Home to pretty villages and lovely countryside, the Cotswolds is a magnet for tourists – both British and international. There are so many things to do in the Cotswolds – farm visits, motor museums, a good selection of National Trust properties and enough gastropubs to last you a lifetime. But is it possible to visit this area of English loveliness – particularly in 2021, the year of the staycation – and find unusual things to do in the Cotswolds which might attract fewer visitors? Well, I’ve done a bit of research for you (and for me) and this is the result.
I’ve put together a collection of unusual and unique things to do in the Cotswolds. Obviously these places aren’t a complete secret but if you’ve been to the region before and you fancy going somewhere a bit different to the usual Cotswolds attractions, I hope you find some inspiration in this selection. And if you have any suggestions of off the beaten track places to visit in the Cotswolds, please do get in touch.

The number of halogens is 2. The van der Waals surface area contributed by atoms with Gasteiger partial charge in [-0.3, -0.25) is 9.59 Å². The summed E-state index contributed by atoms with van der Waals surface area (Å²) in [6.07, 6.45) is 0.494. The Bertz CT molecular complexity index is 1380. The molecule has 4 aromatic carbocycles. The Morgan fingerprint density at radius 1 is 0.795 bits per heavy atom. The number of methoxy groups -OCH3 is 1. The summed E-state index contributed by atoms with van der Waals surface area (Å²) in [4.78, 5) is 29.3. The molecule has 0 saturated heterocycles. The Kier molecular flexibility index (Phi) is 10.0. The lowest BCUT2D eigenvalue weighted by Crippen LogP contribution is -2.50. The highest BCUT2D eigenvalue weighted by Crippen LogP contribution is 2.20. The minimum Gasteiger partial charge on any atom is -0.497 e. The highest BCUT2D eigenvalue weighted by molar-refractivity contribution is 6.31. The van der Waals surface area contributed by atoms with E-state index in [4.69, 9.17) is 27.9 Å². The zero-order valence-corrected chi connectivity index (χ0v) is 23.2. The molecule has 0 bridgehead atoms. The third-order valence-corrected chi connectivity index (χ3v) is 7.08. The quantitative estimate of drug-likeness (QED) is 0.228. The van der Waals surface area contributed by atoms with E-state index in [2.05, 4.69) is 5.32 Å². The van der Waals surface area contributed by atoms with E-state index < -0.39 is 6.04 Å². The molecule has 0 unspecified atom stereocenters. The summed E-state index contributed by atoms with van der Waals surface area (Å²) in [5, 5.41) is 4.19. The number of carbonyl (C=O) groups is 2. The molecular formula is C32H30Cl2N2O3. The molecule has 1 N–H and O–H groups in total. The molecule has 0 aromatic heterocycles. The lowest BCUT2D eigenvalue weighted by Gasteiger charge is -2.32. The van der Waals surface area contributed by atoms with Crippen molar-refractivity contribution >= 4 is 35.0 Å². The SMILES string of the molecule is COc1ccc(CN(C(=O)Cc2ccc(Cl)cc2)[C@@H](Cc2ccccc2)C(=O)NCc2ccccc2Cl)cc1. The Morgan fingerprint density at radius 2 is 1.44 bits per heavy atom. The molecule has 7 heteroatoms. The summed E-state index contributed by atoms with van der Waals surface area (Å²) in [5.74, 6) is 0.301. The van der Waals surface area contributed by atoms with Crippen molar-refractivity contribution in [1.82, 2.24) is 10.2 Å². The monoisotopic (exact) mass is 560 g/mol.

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Go rock climbing in the Cotswolds
The Cotswolds isn’t known for its crags but fear not, there’s an excellent climbing wall just outside the pretty village of Northleach. Far Peak has a large outdoor climbing tower, a smmaler indoor climbing area, plus indoor bouldering and a caving area. There are short introductory sessions for children and adults along with the option of “clip and climb” sessions. There’s a fun ropes assault course in the woodland and a decent café too. And if you fancy extending your stay, there’s a campsite and glamping.
Step into the shoes of a hoarder at Snowshill Manor